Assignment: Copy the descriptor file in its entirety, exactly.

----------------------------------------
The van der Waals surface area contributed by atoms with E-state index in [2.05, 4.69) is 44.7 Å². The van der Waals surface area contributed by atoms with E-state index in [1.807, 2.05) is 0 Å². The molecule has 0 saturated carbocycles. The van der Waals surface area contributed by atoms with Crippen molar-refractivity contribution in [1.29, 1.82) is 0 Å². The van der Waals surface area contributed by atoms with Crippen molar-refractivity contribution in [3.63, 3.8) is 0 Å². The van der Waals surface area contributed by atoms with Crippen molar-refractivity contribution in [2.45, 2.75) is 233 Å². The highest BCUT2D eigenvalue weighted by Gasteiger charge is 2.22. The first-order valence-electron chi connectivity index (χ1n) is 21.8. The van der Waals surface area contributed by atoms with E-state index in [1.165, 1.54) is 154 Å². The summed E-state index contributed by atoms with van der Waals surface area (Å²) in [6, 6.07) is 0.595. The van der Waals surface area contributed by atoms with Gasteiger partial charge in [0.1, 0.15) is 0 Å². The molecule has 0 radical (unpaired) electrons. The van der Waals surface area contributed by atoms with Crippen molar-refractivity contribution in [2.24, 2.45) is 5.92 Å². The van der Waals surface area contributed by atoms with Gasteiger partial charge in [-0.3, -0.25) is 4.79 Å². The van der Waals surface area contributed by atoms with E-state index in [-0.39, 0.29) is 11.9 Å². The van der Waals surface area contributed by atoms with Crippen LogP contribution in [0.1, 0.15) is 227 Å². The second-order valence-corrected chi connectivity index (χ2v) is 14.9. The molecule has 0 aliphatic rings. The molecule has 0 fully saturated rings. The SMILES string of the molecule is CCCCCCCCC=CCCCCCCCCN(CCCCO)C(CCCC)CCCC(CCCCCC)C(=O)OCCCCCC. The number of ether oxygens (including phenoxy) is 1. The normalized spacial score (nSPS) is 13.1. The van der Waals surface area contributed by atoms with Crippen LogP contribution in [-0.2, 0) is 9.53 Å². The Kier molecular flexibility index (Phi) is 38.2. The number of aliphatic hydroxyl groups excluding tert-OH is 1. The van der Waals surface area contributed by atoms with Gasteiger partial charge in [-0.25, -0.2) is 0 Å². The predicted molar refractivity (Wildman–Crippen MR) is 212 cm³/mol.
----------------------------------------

The van der Waals surface area contributed by atoms with E-state index in [2.05, 4.69) is 44.7 Å². The van der Waals surface area contributed by atoms with E-state index in [1.807, 2.05) is 0 Å². The molecule has 0 saturated carbocycles. The van der Waals surface area contributed by atoms with Crippen molar-refractivity contribution in [1.29, 1.82) is 0 Å². The van der Waals surface area contributed by atoms with Crippen molar-refractivity contribution in [3.63, 3.8) is 0 Å². The van der Waals surface area contributed by atoms with Crippen molar-refractivity contribution in [2.45, 2.75) is 233 Å². The highest BCUT2D eigenvalue weighted by Gasteiger charge is 2.22. The first-order valence-electron chi connectivity index (χ1n) is 21.8. The van der Waals surface area contributed by atoms with E-state index in [1.165, 1.54) is 154 Å². The summed E-state index contributed by atoms with van der Waals surface area (Å²) in [6, 6.07) is 0.595. The van der Waals surface area contributed by atoms with Gasteiger partial charge in [0.1, 0.15) is 0 Å². The molecule has 0 radical (unpaired) electrons. The van der Waals surface area contributed by atoms with Crippen molar-refractivity contribution in [2.24, 2.45) is 5.92 Å². The van der Waals surface area contributed by atoms with Gasteiger partial charge in [-0.3, -0.25) is 4.79 Å². The van der Waals surface area contributed by atoms with E-state index in [-0.39, 0.29) is 11.9 Å². The van der Waals surface area contributed by atoms with Crippen LogP contribution in [0.1, 0.15) is 227 Å². The second-order valence-corrected chi connectivity index (χ2v) is 14.9. The molecule has 0 aliphatic rings. The molecule has 0 fully saturated rings. The SMILES string of the molecule is CCCCCCCCC=CCCCCCCCCN(CCCCO)C(CCCC)CCCC(CCCCCC)C(=O)OCCCCCC. The number of ether oxygens (including phenoxy) is 1. The normalized spacial score (nSPS) is 13.1. The van der Waals surface area contributed by atoms with Crippen LogP contribution in [-0.2, 0) is 9.53 Å². The Kier molecular flexibility index (Phi) is 38.2. The number of aliphatic hydroxyl groups excluding tert-OH is 1. The van der Waals surface area contributed by atoms with Gasteiger partial charge in [-0.25, -0.2) is 0 Å². The predicted molar refractivity (Wildman–Crippen MR) is 212 cm³/mol.